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Recruiting squadron builds Air Force ranks with a new kind of recruit

Air Force recruiter Staff Sgt. Timothy Smith Jr. talks with Miles Montoya in the 349th Recruiting Squadron’s Norman office. Mr. Montoya is in the Delayed Entry Program and hopes to be a SERE specialist or combat controller, demanding careers with tough entry requirements. Sergeant Smith is helping him toward that goal and works with him several times a month, checking on his physical fitness progress, encouraging and guiding him. (Air Force photo by Margo Wright)

Air Force recruiter Staff Sgt. Timothy Smith Jr. talks with Miles Montoya in the 349th Recruiting Squadron’s Norman office. Mr. Montoya is in the Delayed Entry Program and hopes to be a SERE specialist or combat controller, demanding careers with tough entry requirements. Sergeant Smith is helping him toward that goal and works with him several times a month, checking on his physical fitness progress, encouraging and guiding him. (Air Force photo by Margo Wright)

TINKER AIR FORCE BASE, Okla. -- Amassing an enormous area-of-responsibility, they call themselves bounty hunters, saying, "We'll find them anywhere." But, the members of the 349th Recruiting Squadron are far more than that. They are responsible for signing up the best and brightest individuals to join the Air Force, while facing challenges many military members will never understand. It is a testing and demanding mission.

Roughly 29,000 individuals are recruited by the Air Force each fiscal year. For the 349th RCS, that equates to 100 to 110 individuals each month. Headquartered in Bldg. 1, the Air Education and Training Command squadron has 110 personnel scouting out 183,000 square miles in four states -- Oklahoma, Arkansas, Kansas and Missouri.

"The Air Force recruiters out there are amazing," said Lt. Col. Kevin Smith, 349th RCS commander. "On average, they are one-and-a-half hours from their front-line supervisors, are young Airmen, recently married with a couple of kids and they've grown up on an Air Force installation for the first five or six years in the Air Force. Now, they're in a small town, all by themselves with no other military presence and without base support."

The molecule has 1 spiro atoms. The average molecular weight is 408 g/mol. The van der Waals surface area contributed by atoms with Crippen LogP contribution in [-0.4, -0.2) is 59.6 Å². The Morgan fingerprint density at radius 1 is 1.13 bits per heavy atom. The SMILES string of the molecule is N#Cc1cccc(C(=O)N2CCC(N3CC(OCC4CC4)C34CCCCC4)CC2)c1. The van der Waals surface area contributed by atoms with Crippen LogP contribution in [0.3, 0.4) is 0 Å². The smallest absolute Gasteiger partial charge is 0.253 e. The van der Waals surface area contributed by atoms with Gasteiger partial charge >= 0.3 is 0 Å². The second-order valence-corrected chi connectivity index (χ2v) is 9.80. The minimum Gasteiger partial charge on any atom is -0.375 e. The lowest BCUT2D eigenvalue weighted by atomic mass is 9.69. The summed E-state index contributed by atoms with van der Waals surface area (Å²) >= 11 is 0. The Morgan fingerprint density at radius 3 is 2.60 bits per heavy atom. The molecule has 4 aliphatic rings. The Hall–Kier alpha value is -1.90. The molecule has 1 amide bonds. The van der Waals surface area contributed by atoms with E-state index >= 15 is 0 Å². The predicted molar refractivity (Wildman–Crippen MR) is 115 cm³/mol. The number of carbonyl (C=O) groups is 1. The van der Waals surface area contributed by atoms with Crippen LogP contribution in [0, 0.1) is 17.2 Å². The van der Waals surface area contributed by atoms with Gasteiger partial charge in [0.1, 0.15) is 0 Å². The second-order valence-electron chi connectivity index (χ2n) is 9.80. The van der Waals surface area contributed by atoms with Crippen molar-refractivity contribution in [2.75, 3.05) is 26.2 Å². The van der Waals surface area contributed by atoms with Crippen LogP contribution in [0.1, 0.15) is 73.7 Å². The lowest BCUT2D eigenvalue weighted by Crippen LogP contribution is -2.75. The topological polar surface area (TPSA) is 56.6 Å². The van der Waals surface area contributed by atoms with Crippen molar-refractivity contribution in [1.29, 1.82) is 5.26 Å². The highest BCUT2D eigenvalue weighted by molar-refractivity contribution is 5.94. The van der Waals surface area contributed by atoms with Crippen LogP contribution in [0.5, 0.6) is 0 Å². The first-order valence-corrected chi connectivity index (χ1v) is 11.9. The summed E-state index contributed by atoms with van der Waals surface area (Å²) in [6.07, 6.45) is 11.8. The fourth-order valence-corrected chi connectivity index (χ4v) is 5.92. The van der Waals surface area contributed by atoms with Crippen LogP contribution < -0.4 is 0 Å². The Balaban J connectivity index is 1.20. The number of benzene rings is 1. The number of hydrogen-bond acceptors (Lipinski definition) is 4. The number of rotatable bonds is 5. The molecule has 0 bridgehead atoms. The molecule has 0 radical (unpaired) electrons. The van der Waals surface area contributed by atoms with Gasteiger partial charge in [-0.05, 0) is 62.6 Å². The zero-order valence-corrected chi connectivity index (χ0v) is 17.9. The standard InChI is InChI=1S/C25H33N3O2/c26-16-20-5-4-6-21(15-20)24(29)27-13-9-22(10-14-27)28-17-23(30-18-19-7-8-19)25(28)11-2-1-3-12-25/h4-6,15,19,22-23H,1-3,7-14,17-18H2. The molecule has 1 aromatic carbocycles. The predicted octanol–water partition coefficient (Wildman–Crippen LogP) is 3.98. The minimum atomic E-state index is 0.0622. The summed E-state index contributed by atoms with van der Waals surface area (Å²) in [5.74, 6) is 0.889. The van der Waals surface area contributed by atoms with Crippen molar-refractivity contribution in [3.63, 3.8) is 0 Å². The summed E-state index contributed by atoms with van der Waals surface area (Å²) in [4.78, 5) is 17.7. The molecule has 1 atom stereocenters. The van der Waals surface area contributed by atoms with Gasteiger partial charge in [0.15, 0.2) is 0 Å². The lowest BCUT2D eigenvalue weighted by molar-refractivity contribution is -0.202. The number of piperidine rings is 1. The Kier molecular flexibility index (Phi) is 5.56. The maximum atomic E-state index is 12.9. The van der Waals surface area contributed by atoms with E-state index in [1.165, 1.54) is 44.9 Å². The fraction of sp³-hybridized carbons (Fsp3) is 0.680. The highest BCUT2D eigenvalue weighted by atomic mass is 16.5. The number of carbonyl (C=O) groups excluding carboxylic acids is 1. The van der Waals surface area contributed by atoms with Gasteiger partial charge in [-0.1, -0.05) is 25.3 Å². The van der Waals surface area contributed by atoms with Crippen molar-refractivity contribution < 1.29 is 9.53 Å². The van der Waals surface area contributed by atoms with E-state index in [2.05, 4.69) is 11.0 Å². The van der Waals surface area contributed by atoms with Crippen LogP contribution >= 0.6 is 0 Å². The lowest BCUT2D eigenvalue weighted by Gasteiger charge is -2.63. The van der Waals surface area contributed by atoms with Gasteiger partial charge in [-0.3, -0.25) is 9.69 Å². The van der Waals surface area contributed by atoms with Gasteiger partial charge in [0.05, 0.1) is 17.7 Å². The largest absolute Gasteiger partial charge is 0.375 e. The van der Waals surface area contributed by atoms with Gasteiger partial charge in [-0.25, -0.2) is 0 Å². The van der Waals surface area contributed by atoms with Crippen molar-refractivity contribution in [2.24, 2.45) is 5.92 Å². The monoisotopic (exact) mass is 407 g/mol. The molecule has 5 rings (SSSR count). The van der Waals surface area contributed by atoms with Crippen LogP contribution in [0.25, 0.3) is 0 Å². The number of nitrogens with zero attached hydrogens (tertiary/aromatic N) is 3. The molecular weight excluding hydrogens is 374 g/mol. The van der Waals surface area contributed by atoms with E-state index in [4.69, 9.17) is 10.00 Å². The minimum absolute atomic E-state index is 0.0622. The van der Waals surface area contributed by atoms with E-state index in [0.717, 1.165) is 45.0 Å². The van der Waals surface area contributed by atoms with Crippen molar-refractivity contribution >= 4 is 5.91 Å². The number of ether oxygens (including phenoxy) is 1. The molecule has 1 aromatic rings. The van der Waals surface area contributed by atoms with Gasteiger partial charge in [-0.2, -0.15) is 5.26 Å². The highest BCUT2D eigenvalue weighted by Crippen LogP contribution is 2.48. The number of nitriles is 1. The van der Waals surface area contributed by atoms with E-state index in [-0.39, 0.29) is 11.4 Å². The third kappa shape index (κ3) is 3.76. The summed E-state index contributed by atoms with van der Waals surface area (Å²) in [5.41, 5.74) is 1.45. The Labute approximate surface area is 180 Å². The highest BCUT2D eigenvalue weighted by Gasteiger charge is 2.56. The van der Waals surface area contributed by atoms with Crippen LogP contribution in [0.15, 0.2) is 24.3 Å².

The squadron, which is a part of the 369th Recruiting Group headquartered at Lackland Air Force Base, Texas, is divided into eight flights and has 43 recruiting offices. Recruiters visit each of the 1,194 high schools in the squadron's area of responsibility at least once per year and see an average of 223,000 juniors and seniors. They also attend air shows, sporting events and job fairs. At Tinker, the squadron personnel manage advertising for the regional media outlets, billboards and public service announcements.

Qualified individuals have to meet age, weight, height and education requirements, as well as pass the Armed Services Vocational Aptitude Battery test, medical test, plus additional paperwork. Though not required to enlist, 3 percent of this year's recruits have bachelor's degrees.

"The quality of recruits coming into the Air Force right now is off the charts," Colonel Smith said. "It's unheard of how good they are."

The colonel said someone who's "highly qualified" will score at least a 50 on the ASVAB. The 349th RCS is required to have at least 60 percent highly qualified recruits. To date this year, 92 percent of the recruits are highly qualified. Furthermore, 99.8 percent of personnel in the Delayed Entry Program, waiting to begin basic training, scored higher than a 50.

The 349th RCS has achieved its Air Force Recruiting Service goal for the past 121 consecutive months and for the remaining fiscal year, the colonel said the squadron has exceeded its goal.

"For the squadron as a whole, that's a pretty significant accomplishment, because the squadron as a whole doesn't fail," Colonel Smith said. "Good times, bad times, hard months, we succeed."

Additionally, of the nearly 200 flights in the Air Force Recruiting Service, one of the 349th RCS's flights in Wichita, Kan., is the No. 2 flight in the nation.

When recruits pass the basic requirements, they are sent to Military Entrance Processing Stations in Oklahoma City or Kansas City. Every Tuesday, new recruits are sent to Lackland AFB, to begin basic training.

Stationed in a recruiting office alone, it is up to the recruiter -- who is typically a senior airman, staff or technical sergeant -- to represent the Air Force.

"The first time an enlistee interacts with someone in a blue uniform, is usually a recruiter," said Chief Master Sgt. Charles Lamer, 349th RCS superintendent, who served as a recruiter for 14 years. "They are judged to a higher degree because of the representation and what we stand for. So, they have to be the sharpest at all times, and conduct themselves in the utmost fashion."

While a recruiter position is voluntary, the chief said, the selection process is competitive, ensuring a potential recruiter is a self-starter and self-motivator. Once chosen, a recruiter attends a six-week training program. Within the position, it is not uncommon for the recruiter to work more than 60 hours a week, giving up half their weekends each month to fulfill the mission.

Although the position is demanding, it has its benefits, said Chief Lamer.

"We do it because want to make a difference in a young man or woman's life. In most cases that's the motivation behind pursuing this position," he said. "We can take away the fact that the Air Force has done all these remarkable things for us professionally and personally, so why not explain that as personal testimony? It's a 'here's what I was doing before I joined the Air Force and here's what I've achieved.' It's pretty powerful when you have that personal testimony."

For more information about becoming a recruiter, go to www.rs.af.mil and click on the "Becoming a Recruiter" link. Or, call the Recruiter Screening Team at DSN 665-0584 or (210) 565-0584.